A camera’s autofocus system intelligently adjusts the lens to obtain focus on the subject. The goal of this process is, sharpness at the focus point. While this is fairly straightforward, the technical part which is happening inside the camera isn’t. No, wait; don’t close this page. This article isn’t about the technical process, it rather aims to provide some easy to understand inside of your camera’s autofocus modes. Once you have a grasp of how they work combined with autofocus points, I can guarantee you will experience a significant improvement in your photography.
Before learning about the difference in autofocus modes, it makes sense to have a brief look at how focus is achieved.
Active AF vs. Passive AF
There are two types of AF systems – Active AF and Passive AF.
The Active AF system works by shooting a red beam on your subject, bouncing that light back to your camera to measure the distance between camera and subject. Based on this information the camera instructs the lens to adjust focus.
Upside: Works well in low-light conditions.
Downside: Only works with stationary subjects within short distances of approx. 7m.
Passive AF works quite differently. Instead of measuring the camera’s distance to the subject it either uses “Contrast Detection” or “Phase Detection”.
Phase detection: Special sensors inside the camera detect contrast from the light that goes through the lens.
Contrast detection: The camera sensor itself detects contrast in the image.
“Detecting contrast” simply means that either special sensors or the camera sensor is looking for sharpness in a certain part of the image. If it is blurry the AF system will adjust until sharpness or focus is acquired.
Downside: Needs enough contrast inside the frame to be able to focus properly.
All you have to remember for now:
Active Autofocus: Reads Distance Camera <-> Subject
Passive Autofocus: Detects Contrast in Image or Light
If you have a look at your lens, you’ll find a switch with two options just like in the picture above. “AF” and ”MF”. “MF” stands for manual focus and what that means is quite straightforward. The photographer has to turn the focus ring of the lens manually until the image in the viewfinder appears sharp. Many cameras emit a “beep” sound and display a little dot at the bottom to signalize success in finding focus. You can probably see where this method has its flaws. If your eyes aren’t good, you’ll most likely end up with a blurred image. Although there are a few scenarios in wildlife photography where manual focus will work, the vast majority of your images will turn out better using autofocus.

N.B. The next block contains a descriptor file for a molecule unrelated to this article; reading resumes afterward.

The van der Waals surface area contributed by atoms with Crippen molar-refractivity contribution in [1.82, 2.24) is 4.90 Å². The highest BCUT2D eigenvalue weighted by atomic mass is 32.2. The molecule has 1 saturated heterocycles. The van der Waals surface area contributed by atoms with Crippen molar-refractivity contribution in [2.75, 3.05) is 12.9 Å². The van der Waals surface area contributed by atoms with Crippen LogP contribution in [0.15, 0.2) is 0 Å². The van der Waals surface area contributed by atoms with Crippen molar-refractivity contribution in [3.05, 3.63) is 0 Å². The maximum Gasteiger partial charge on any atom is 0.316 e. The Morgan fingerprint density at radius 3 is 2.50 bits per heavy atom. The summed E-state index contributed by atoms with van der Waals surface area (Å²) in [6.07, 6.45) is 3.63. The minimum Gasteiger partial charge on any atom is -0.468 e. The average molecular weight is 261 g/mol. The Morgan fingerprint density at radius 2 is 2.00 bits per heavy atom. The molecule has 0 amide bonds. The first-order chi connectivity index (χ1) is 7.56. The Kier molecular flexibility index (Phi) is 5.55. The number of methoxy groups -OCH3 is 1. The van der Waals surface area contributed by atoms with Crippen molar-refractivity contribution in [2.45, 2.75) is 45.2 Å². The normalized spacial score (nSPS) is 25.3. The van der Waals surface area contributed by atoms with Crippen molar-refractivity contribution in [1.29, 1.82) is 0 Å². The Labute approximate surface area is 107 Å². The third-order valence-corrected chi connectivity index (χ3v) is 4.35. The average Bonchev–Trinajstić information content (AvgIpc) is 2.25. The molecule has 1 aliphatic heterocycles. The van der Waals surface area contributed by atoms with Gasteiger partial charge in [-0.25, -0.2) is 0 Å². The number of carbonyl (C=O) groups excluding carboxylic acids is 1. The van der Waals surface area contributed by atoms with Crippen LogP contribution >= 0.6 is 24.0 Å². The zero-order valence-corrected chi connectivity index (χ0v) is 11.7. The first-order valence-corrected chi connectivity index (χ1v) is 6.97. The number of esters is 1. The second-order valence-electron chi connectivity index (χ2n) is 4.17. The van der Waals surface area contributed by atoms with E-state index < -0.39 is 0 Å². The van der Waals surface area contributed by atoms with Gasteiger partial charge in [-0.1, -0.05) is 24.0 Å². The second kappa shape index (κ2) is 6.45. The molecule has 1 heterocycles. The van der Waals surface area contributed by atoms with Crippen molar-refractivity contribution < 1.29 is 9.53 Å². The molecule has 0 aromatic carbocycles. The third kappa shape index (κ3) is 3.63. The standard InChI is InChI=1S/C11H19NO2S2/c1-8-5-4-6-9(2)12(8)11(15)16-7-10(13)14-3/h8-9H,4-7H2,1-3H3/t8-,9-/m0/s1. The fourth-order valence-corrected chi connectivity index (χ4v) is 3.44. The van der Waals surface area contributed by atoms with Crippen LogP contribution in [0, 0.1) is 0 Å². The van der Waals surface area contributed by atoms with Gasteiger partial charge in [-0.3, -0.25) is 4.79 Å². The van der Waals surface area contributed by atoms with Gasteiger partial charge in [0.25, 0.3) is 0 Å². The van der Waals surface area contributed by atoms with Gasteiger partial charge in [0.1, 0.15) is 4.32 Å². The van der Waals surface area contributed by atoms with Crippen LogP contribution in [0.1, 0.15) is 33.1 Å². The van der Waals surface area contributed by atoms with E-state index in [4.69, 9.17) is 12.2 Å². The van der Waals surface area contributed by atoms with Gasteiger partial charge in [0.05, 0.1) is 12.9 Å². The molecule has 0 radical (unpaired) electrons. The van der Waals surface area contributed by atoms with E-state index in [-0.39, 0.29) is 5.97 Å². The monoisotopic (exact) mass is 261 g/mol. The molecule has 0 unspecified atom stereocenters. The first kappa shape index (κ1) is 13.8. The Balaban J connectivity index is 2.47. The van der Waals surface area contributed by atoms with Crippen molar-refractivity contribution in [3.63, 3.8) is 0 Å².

Most cameras have an autofocus function, which takes the focusing process away from the photographer. The AF systems of today are very intelligent and can often make the difference between a sharp image and a blurry one. There are two distinct modes that every camera has – One Shot (Canon)/AF-S (Nikon) and AI Servo (Canon)/AF-C Nikon. Some models have a third mode which is a hybrid between the two above. In the Canon world it’s called AI Focus and in the Nikon world, it’s AF-A.
Single Area Focus Mode – One Shot/AF-S
This is the most widely supported autofocus mode and works best for stationary subjects. In order to acquire focus, you need to pick a focus point and your camera will look for focus just in that single focus point. You press the shutter button halfway or you press a dedicated AF button (if you have selected one) and as soon as the camera detects enough contrast in the focus point it “locks in” focus which is often signalized by a “beep” sound.
As long as you keep shutter button or dedicated AF button pressed, focus will stay locked. You could now recompose the image without losing focus. Let’s have a look at this example. A bird is sitting on a branch. Since it isn’t moving you can use One Shot/AF-S. After locking in focus on the bird, you see something distracting in the foreground. As long as you keep the shutter button/AF button pressed AND the bird stays still, you can now move the frame as needed to get rid of the foreground object.